INSIGHTS: How the changing definition of “consumer” under the Australian Law may affect you

March 31, 2021

Author

Gabrielle Parra
Senior Associate

From 1 July 2021, the monetary threshold for determining whether a person (or business) acquires goods or services as a “consumer” under the Australian Consumer Law (ACL) is set to increase from $40,000 to $100,000.

Currently, under the ACL, the definition of a “consumer” is a person (or business) who acquires goods or services if:

  • the amount paid for those goods or services is $40,000 or less, or
  • the goods or services were of a kind ordinarily acquired for personal, domestic or household use or consumption.

A “consumer” has the protection of certain rights and guarantees in relation to those goods and services. Specifically, goods are to be of an acceptable quality, fit for purpose and match the description provided, and services will be provided with due care and skill, be fit for purpose and delivered within a reasonable timeframe (consumer guarantees).

As a business owner, a failure to meet these consumer guarantees will result in the consumer being entitled to an appropriate remedy under the ACL including repair, replacement, refund, cancellation and compensation.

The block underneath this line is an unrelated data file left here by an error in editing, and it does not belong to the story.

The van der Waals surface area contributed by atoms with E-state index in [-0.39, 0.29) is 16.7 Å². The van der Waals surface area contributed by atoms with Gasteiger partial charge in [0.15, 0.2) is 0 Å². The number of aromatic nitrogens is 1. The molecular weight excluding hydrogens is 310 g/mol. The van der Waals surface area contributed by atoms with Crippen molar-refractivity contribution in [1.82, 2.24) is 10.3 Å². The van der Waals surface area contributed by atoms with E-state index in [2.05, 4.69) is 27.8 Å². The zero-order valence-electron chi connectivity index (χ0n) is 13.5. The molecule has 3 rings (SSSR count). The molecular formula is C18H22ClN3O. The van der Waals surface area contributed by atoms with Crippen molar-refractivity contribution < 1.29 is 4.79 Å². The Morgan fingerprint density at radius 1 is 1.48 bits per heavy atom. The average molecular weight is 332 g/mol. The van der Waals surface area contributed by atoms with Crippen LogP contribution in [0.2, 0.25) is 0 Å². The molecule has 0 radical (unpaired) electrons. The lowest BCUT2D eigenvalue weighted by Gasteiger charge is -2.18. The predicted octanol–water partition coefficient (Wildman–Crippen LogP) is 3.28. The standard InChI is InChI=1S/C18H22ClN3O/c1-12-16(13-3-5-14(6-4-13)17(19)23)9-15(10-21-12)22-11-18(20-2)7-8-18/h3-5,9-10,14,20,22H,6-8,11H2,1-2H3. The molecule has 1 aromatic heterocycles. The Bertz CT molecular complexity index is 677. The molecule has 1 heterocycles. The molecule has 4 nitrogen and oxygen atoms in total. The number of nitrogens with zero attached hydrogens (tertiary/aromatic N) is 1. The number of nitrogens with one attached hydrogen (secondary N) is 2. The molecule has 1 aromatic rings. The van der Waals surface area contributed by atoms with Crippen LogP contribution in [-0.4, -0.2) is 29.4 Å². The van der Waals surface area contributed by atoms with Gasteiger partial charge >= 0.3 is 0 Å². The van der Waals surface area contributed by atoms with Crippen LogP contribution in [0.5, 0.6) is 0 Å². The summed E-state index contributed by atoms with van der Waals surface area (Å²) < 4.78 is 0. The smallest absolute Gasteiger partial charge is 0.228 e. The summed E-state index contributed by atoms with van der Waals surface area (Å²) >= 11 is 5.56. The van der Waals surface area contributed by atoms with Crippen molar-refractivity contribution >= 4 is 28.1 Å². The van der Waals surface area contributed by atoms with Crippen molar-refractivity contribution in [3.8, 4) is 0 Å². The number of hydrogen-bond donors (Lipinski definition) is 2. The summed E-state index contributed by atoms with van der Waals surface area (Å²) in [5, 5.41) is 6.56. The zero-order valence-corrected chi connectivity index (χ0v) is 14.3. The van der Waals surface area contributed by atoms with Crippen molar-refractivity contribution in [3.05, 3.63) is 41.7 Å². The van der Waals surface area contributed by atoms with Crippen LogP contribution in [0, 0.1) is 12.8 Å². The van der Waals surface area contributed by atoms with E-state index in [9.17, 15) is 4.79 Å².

What does this mean for businesses?

With an increase to the monetary threshold, consumers are now afforded more protection under the ACL than ever before. This means that a wider range of higher valued goods or services now fall within the consumer guarantee regime.

In preparation for this change, businesses may consider if they will need to:

  1. update terms and conditions in any contracts or sales
  2. update refund policies
  3. account for potential refunds/replacement/compensation on a wider range of higher valued goods
    or services
  4. ensure higher valued goods or services meet the consumer guarantees
  5. train their staff to understand the new requirements.

Meridian Lawyers assists businesses in their obligations under the Australian Consumer Law. If you’d like further details about the assistance we can provide, please contact a member of our Commercial Disputes team.

This article was written by Senior Associate, Gabrielle Parra.

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Disclaimer: This information is current as of March 2021. This article does not constitute legal advice and does not give rise to any solicitor/client relationship between Meridian Lawyers and the reader. Professional legal advice should be sought before acting or relying upon the content of this article.